In the United Kingdom, national and regional events to mark the Diamond Jubilee are being co-ordinated by the Queen-in-Council and her Royal Household at Buckingham Palace. As for the Golden Jubilee in 2002, the Department for Culture, Media and Sport is responsible for co-ordinating the Cabinet-led aspects of the celebrations.
On 5 January 2010, the Lord President of the Council and Business Secretary Lord Mandelson announced that a special extra bank holiday would take place on Tuesday, 5 June 2012. By moving the Spring Bank Holiday (the last Monday in May) to 4 June, this will result in a special four-day holiday in honour of the Diamond Jubilee, coinciding with the Queen’s Official Birthday in the United Kingdom, also on 4 June. As national holidays are a devolved matter, Scotland‘s first minister confirmed separately that the bank holiday would be held on 5 June in that country as well. A large event will be staged in London on that weekend, which may include a maritime parade of boats and events along the River Thames and a diamond jubilee concert, reportedly to be produced by singer-songwriter Gary Barlow. Street parties are also to take place across the country.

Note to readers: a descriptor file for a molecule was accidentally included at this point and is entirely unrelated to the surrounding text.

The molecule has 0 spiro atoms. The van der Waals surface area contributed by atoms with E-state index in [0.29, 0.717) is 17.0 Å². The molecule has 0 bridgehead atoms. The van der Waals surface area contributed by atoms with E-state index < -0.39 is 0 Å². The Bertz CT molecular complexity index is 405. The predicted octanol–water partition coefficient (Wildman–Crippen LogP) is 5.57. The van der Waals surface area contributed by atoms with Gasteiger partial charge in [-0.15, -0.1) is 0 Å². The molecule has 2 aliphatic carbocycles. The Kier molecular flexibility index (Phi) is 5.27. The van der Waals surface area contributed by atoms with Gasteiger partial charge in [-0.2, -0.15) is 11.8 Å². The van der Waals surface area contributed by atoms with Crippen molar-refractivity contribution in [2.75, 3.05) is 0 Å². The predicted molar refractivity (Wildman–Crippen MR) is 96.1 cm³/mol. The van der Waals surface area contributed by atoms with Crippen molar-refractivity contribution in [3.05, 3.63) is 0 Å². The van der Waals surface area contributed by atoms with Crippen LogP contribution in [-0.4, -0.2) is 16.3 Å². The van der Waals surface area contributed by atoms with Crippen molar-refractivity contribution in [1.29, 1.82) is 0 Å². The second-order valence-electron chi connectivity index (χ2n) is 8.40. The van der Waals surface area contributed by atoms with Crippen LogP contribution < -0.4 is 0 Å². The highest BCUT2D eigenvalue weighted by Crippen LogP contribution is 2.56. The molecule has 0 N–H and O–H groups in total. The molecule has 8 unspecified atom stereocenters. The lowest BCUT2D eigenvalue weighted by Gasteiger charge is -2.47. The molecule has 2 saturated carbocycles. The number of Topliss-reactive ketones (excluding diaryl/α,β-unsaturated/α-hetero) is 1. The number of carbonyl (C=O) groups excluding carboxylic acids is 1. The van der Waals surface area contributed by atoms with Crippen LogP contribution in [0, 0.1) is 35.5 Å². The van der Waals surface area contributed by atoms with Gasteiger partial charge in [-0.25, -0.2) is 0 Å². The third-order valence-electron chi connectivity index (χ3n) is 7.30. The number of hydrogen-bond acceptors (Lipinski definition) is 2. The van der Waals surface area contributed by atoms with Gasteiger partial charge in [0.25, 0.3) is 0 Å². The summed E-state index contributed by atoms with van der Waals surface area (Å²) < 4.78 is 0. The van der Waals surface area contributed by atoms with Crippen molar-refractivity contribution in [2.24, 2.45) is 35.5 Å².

Special community lottery grants, called The Jubilee People’s Millions, are being offered by the Big Lottery Fund and ITV. There was a contest held by the BBC children’s programme Blue Peter to design the official emblem for the Diamond Jubilee; the winning design, announced in February 2011, was created by ten-year-old Katherine Dewar.
To mark the jubilee, the Queen will bestow Royal Borough status on Greenwich, in south-east London. In addition, a competition will grant in 2012 city status to one town and either a lord mayoralty or lord provostship to one city. The Olympic park in East London, created for the 2012 London Olympics, will be named the Queen Elizabeth Olympic Park following the Olympics.
- § Silver Jubilee of Elizabeth II
- § Golden Jubilee of Elizabeth II
- § List of longest-reigning British monarchs